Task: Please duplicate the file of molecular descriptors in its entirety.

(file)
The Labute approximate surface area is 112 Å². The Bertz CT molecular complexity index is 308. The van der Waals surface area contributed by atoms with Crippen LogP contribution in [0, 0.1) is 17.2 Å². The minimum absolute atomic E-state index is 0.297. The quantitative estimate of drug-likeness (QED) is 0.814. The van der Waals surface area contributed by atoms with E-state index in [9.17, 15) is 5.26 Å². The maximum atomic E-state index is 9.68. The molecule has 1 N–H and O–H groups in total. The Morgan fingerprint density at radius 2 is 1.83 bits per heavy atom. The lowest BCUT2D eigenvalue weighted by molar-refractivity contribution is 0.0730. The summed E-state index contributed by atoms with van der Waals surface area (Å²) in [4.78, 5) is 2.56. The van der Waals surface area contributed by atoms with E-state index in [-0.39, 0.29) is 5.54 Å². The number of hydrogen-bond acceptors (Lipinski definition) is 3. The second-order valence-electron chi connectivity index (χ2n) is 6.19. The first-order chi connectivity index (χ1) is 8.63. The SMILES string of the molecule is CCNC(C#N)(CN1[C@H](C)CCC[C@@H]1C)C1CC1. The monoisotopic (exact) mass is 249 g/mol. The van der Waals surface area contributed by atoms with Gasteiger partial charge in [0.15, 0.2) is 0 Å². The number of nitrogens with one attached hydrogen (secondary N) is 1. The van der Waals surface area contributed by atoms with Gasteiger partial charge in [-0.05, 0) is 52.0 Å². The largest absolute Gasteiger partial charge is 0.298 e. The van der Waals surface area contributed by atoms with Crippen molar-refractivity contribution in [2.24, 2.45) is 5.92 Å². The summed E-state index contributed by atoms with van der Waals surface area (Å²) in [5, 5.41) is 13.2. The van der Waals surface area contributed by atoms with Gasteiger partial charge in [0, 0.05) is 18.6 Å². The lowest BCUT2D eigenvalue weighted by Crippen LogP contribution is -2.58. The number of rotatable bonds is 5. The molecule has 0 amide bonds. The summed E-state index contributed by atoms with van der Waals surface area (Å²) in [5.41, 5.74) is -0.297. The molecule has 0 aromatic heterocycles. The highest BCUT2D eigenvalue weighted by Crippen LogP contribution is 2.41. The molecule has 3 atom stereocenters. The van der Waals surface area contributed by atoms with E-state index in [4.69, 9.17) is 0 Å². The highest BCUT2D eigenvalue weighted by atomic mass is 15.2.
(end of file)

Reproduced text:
The Labute approximate surface area is 112 Å². The Bertz CT molecular complexity index is 308. The van der Waals surface area contributed by atoms with Crippen LogP contribution in [0, 0.1) is 17.2 Å². The minimum absolute atomic E-state index is 0.297. The quantitative estimate of drug-likeness (QED) is 0.814. The van der Waals surface area contributed by atoms with E-state index in [9.17, 15) is 5.26 Å². The maximum atomic E-state index is 9.68. The molecule has 1 N–H and O–H groups in total. The Morgan fingerprint density at radius 2 is 1.83 bits per heavy atom. The lowest BCUT2D eigenvalue weighted by molar-refractivity contribution is 0.0730. The summed E-state index contributed by atoms with van der Waals surface area (Å²) in [4.78, 5) is 2.56. The van der Waals surface area contributed by atoms with E-state index in [-0.39, 0.29) is 5.54 Å². The number of hydrogen-bond acceptors (Lipinski definition) is 3. The second-order valence-electron chi connectivity index (χ2n) is 6.19. The first-order chi connectivity index (χ1) is 8.63. The SMILES string of the molecule is CCNC(C#N)(CN1[C@H](C)CCC[C@@H]1C)C1CC1. The monoisotopic (exact) mass is 249 g/mol. The van der Waals surface area contributed by atoms with Gasteiger partial charge in [0.15, 0.2) is 0 Å². The number of nitrogens with one attached hydrogen (secondary N) is 1. The van der Waals surface area contributed by atoms with Gasteiger partial charge in [-0.05, 0) is 52.0 Å². The largest absolute Gasteiger partial charge is 0.298 e. The van der Waals surface area contributed by atoms with Crippen molar-refractivity contribution in [2.24, 2.45) is 5.92 Å². The summed E-state index contributed by atoms with van der Waals surface area (Å²) in [5, 5.41) is 13.2. The van der Waals surface area contributed by atoms with Gasteiger partial charge in [0, 0.05) is 18.6 Å². The lowest BCUT2D eigenvalue weighted by Crippen LogP contribution is -2.58. The number of rotatable bonds is 5. The molecule has 0 amide bonds. The summed E-state index contributed by atoms with van der Waals surface area (Å²) in [5.41, 5.74) is -0.297. The molecule has 0 aromatic heterocycles. The highest BCUT2D eigenvalue weighted by Crippen LogP contribution is 2.41. The molecule has 3 atom stereocenters. The van der Waals surface area contributed by atoms with E-state index in [4.69, 9.17) is 0 Å². The highest BCUT2D eigenvalue weighted by atomic mass is 15.2.